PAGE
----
“I really wanted to keep it true to the initial intention, because I didn’t want to taint this time warp,” he said. “What I love about the three new songs is that all of them represent a different facet of the band, as it was in 2003.”
“Meteora” was made at a critical moment in Linkin Park’s career. “Hybrid Theory” was the best-selling album of 2001, outpacing LPs from established superstars like ’N Sync, Jay-Z and Destiny’s Child. This seemingly instant success placed more attention and pressure on the band, which began writing the songs that would make up “Meteora” while on tour.
“Our attitude, going into the sessions, was that we had everything to prove,” Shinoda said. The fusion of sounds from “Hybrid Theory” — emotive singing alongside nimble rapping, hip-hop rhythms underneath distorted guitars — was already being mimicked across the industry, and the band was eager to prove its creative versatility. “We said, ‘We wrote this formula, so we got to rewrite it, and let people know we’re bigger than that,’” he explained. “‘Because if we don’t start to pivot, we’re going to get stuck forever.’”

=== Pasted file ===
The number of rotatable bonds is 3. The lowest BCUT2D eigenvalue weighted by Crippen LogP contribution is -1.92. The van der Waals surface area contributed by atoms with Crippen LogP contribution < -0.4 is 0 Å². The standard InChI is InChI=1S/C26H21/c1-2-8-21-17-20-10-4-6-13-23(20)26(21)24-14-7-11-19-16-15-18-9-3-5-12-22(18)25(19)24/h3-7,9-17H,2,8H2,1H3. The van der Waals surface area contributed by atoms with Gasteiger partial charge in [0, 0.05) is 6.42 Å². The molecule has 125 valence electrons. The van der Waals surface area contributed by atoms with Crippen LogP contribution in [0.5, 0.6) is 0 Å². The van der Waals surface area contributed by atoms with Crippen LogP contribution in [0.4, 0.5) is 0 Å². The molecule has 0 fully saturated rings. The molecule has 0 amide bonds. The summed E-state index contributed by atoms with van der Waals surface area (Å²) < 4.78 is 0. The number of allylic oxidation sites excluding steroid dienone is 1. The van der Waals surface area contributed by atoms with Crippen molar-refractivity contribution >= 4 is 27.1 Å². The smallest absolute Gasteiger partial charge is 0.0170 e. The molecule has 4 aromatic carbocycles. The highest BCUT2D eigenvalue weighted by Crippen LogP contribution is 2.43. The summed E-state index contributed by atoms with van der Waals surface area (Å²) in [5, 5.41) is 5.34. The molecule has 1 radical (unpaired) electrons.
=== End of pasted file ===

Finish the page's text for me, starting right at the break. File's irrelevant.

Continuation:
The super deluxe version of the “Meteora” reissue, due April 7, features “Work in Progress,” a collection of edited tour footage shot by the band’s in-house videographer, Mark Fiore, who captured what Shinoda called “weird, fly-on-the-wall stuff.” The boxed set also includes five previously unreleased full-length concert recordings, taken from a period when the band was constantly on tour at stadiums and arenas around the world.
Shinoda said that assembling the “Meteora” set inspired different feelings than the “Hybrid Theory” anniversary, which the band marked in 2020 with a similar boxed set. “We were still processing Chester’s passing at the time we were putting that stuff together,” he said. “Now, the tone for me was much more celebratory.”
As Linkin Park matured and its members started families and pursued other commitments, the band inevitably began to shift. The new collection offers a portrait of a group that was still ascending, and working as a unit to achieve all its goals. “When we made ‘Meteora,’ the band was everything,” Shinoda said. “We had so much dedication to what we were building at the time, but there was also that wonderful naïveté. We were just flying by the seat of our pants.”